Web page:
“It will enable us to celebrate the pinnacle of engineering achievement, and to honor more engineers whose work improves the lives of so many people around the world.”
Regarding events, Gardner Business Media and its media brands Plastics Technology, MoldMaking Technology, and Additive Manufacturing, are launching a new trade show for the North American plastics processing market next year, called The Plastics Technology Expo (PTXPO). The event will debut between March 29-31 2022 at the Donald E. Stephens Convention Center in Rosemont, and will run annually except during NPE years.
Dimension Inx awarded grant for regenerative medical products
Dimension Inx, a biofabrication firm from Chicago, has been awarded $240,000 funding from the US Department of Defense (DoD) to develop a regenerative medical device capable of repairing tracheal injuries. The project will leverage the company’s patented biomaterials platform to create implantable constructs that emulate the microenvironment of the trachea, and combine them with a novel hydrogel to support remodelling into normally functional tracheal tissue.
“Our technology platform allows us to create unique, microstructurally-driven materials and structures that account for the complex multi-tissue environment of the trachea,” said Dr. Adam Jakus, Dimension Inx Chief Technology Officer. “This is critical for promoting healthy tissue regeneration and restoring the original tissue functions.”
LIBERTY Powder Metals awarded two quality certifications
LIBERTY Powder Metals, owned by industrial metals company LIBERTY House Group, has received two quality certifications for the manufacture, processing, and testing of its metallic alloy powders for near net shape and additive manufacturing applications. The company’s quality management system (QMS) was awarded the EN 9100 internationally-recognized QMS certification for the aerospace industry, and the ISO 9001 equivalent certification for general industry.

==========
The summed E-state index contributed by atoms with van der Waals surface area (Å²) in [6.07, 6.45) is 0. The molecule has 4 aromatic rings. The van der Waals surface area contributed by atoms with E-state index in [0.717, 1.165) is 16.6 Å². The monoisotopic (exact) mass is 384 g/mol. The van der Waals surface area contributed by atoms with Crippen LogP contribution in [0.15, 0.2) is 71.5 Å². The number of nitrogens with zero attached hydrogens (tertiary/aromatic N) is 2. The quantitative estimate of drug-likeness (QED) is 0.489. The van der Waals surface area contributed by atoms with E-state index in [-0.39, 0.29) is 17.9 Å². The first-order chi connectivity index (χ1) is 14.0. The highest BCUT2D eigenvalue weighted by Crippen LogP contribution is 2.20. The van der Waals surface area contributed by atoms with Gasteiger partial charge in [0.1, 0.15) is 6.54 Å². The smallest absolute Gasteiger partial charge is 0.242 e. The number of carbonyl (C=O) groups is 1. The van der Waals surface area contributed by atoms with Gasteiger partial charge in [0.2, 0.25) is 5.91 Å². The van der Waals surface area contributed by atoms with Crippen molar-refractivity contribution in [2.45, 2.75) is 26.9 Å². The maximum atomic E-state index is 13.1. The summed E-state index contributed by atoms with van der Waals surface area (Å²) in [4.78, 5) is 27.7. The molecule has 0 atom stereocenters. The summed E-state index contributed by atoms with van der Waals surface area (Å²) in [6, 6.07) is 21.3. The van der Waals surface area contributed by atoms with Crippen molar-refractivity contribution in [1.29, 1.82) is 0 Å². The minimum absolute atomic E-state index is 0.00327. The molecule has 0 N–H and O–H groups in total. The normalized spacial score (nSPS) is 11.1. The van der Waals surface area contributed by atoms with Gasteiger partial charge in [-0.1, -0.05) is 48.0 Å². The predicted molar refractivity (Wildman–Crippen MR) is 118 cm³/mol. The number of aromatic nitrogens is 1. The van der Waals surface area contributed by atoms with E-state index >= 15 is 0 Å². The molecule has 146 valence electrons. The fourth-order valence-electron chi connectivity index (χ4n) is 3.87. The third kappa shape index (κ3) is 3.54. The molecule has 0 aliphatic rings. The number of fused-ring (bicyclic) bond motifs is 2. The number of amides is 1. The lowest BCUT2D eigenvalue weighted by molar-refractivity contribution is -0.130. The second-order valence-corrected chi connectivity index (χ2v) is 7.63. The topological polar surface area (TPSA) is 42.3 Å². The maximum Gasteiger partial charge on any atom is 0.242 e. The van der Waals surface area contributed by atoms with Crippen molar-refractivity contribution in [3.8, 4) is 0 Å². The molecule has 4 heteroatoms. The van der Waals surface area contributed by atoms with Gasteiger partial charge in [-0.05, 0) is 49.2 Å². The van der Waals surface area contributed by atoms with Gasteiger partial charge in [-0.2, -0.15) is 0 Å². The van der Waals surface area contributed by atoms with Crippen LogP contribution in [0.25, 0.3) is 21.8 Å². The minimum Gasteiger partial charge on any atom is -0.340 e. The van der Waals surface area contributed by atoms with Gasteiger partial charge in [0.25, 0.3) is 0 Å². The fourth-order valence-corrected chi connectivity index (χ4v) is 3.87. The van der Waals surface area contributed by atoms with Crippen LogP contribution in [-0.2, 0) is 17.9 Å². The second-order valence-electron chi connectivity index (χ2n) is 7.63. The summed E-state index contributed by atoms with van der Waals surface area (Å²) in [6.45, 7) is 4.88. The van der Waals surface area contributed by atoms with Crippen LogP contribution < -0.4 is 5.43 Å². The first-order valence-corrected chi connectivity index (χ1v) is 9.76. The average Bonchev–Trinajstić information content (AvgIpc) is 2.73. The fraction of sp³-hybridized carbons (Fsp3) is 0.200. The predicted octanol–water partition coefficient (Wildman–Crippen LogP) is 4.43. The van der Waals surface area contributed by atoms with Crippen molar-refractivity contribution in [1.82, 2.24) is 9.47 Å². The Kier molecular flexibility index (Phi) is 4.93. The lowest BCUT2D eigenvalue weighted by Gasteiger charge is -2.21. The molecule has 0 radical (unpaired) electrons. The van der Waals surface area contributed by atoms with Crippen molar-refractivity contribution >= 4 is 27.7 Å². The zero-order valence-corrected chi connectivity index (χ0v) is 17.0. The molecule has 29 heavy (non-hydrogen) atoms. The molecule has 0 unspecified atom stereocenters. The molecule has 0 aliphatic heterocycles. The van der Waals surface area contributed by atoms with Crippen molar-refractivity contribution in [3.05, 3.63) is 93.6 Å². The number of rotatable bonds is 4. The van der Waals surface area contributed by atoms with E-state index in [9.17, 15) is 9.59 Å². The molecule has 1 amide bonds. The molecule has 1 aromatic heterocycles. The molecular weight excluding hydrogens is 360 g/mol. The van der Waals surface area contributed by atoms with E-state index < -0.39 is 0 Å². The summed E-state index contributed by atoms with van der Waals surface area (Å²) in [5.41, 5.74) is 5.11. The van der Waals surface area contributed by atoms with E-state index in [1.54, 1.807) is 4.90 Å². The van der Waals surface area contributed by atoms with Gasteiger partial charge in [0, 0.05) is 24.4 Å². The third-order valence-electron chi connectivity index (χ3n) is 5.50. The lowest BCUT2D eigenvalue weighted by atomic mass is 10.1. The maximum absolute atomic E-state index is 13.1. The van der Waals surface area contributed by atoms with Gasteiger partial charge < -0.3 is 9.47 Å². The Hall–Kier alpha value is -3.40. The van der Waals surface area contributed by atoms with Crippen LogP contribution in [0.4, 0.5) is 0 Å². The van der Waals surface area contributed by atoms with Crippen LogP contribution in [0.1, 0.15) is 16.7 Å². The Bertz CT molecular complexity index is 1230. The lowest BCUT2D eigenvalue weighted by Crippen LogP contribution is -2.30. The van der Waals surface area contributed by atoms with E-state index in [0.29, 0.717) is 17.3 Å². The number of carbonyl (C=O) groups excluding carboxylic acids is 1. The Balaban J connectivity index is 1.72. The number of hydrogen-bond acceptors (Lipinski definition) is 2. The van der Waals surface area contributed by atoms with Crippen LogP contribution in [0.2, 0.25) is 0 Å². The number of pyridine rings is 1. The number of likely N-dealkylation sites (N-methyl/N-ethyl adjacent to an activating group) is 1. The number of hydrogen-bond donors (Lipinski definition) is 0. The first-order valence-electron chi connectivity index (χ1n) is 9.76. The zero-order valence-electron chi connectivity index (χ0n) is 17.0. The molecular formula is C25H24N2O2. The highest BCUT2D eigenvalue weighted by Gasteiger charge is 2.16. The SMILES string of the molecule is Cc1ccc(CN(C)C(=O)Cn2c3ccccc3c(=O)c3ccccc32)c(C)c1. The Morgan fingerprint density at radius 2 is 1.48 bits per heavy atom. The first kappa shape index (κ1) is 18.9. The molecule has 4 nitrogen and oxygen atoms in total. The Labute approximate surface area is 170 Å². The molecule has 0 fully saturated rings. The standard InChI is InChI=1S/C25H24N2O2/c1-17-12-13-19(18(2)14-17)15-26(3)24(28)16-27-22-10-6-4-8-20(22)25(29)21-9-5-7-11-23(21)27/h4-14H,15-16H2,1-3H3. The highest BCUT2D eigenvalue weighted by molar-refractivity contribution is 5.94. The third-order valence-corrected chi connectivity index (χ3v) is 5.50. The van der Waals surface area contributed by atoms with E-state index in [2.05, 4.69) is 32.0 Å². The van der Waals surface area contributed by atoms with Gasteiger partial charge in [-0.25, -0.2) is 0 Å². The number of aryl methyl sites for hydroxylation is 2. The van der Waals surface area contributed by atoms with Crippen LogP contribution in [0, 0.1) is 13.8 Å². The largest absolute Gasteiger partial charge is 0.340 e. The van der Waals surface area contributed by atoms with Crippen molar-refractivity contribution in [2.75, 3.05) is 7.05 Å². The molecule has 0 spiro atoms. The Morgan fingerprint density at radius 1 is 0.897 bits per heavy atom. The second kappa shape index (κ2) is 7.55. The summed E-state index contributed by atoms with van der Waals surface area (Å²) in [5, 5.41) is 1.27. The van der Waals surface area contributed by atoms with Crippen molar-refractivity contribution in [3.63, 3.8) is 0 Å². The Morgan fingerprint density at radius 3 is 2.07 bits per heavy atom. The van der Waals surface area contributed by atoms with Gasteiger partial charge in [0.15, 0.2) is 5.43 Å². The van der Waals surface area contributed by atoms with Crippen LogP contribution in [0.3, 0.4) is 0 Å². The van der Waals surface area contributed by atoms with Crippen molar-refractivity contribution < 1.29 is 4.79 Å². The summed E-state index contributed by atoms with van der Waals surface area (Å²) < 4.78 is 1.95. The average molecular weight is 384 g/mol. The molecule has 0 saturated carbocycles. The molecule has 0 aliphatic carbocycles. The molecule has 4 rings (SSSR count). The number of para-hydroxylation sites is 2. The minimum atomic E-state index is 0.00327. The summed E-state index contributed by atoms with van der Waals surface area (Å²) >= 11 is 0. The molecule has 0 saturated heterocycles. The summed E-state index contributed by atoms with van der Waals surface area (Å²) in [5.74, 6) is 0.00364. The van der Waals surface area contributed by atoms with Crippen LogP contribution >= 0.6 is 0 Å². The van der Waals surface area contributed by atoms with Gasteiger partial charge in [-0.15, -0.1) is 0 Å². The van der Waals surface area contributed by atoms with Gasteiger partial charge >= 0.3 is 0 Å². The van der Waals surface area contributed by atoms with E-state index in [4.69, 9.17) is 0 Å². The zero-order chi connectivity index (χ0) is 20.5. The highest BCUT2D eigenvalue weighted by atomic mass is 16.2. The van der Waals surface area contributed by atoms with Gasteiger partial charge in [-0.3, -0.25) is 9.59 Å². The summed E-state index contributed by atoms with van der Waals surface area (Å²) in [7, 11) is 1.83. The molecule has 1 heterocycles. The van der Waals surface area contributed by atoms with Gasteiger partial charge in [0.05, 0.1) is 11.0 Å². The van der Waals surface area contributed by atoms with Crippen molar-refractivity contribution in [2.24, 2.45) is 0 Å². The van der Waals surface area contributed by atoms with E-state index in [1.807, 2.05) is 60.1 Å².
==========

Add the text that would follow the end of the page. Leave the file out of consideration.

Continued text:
“These certifications confirm the quality of our world-class manufacturing processes and demonstrate our commitment to high-quality working practices,” said Dermot Desmond, LIBERTY Powder Metals’ Commercial and Business Development Manager. “Achieving this against the backdrop of the Covid-19 pandemic is testament to the dedication of all our staff and partners, enabling the business to push forward and start operating at full capacity.”
New 3D printing developments in space and automotive
The Satellite Applications Catapult has added a MetalFAB1 3D printing system from the Netherlands-based 3D printing firm Additive Industries to its Disruptive Innovation for Space Centre (DISC). The system, which will be available for UK companies to use from July, will be used to showcase the potential of additive manufacturing for the space sector, with a particular focus on rocket engines.
The MetalFAB1 will be leveraged to deliver weight saving, novel geometries, low volume production requirements, and reduced part count offerings to businesses looking to manufacture aerospace parts. The machine will be available for firms to use on a pay-as-you-go basis and its installation aims to remove the barriers to growth for the UK’s space industry.